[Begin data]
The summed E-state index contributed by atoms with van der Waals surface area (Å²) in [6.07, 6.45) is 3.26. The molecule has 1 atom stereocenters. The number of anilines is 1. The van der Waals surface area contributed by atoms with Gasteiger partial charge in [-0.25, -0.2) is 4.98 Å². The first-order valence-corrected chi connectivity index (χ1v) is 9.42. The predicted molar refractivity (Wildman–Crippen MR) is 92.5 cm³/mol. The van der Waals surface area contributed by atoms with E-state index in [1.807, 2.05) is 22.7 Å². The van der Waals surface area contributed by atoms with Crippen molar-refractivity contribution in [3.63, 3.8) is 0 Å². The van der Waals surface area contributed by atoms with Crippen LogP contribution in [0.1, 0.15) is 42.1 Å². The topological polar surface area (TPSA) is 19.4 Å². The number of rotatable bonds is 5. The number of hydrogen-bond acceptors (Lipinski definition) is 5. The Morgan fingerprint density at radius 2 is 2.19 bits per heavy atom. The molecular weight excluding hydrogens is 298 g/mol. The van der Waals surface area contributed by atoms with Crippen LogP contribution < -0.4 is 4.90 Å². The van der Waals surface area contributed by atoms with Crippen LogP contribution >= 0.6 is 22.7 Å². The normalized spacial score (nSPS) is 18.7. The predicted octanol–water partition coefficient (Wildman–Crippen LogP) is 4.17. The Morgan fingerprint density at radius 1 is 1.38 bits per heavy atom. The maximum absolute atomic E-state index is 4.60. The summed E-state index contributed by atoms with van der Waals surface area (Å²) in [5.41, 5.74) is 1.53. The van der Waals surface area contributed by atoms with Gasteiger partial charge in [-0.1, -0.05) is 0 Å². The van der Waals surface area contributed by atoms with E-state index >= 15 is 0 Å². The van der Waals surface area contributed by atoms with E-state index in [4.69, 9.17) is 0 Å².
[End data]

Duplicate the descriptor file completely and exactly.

The summed E-state index contributed by atoms with van der Waals surface area (Å²) in [6.07, 6.45) is 3.26. The molecule has 1 atom stereocenters. The number of anilines is 1. The van der Waals surface area contributed by atoms with Gasteiger partial charge in [-0.25, -0.2) is 4.98 Å². The first-order valence-corrected chi connectivity index (χ1v) is 9.42. The predicted molar refractivity (Wildman–Crippen MR) is 92.5 cm³/mol. The van der Waals surface area contributed by atoms with E-state index in [1.807, 2.05) is 22.7 Å². The van der Waals surface area contributed by atoms with Crippen molar-refractivity contribution in [3.63, 3.8) is 0 Å². The van der Waals surface area contributed by atoms with Crippen LogP contribution in [0.1, 0.15) is 42.1 Å². The topological polar surface area (TPSA) is 19.4 Å². The number of rotatable bonds is 5. The number of hydrogen-bond acceptors (Lipinski definition) is 5. The Morgan fingerprint density at radius 2 is 2.19 bits per heavy atom. The molecular weight excluding hydrogens is 298 g/mol. The van der Waals surface area contributed by atoms with Crippen LogP contribution < -0.4 is 4.90 Å². The van der Waals surface area contributed by atoms with Crippen LogP contribution >= 0.6 is 22.7 Å². The normalized spacial score (nSPS) is 18.7. The predicted octanol–water partition coefficient (Wildman–Crippen LogP) is 4.17. The Morgan fingerprint density at radius 1 is 1.38 bits per heavy atom. The maximum absolute atomic E-state index is 4.60. The summed E-state index contributed by atoms with van der Waals surface area (Å²) in [5.41, 5.74) is 1.53. The van der Waals surface area contributed by atoms with Gasteiger partial charge in [-0.1, -0.05) is 0 Å². The van der Waals surface area contributed by atoms with E-state index >= 15 is 0 Å². The van der Waals surface area contributed by atoms with E-state index in [4.69, 9.17) is 0 Å².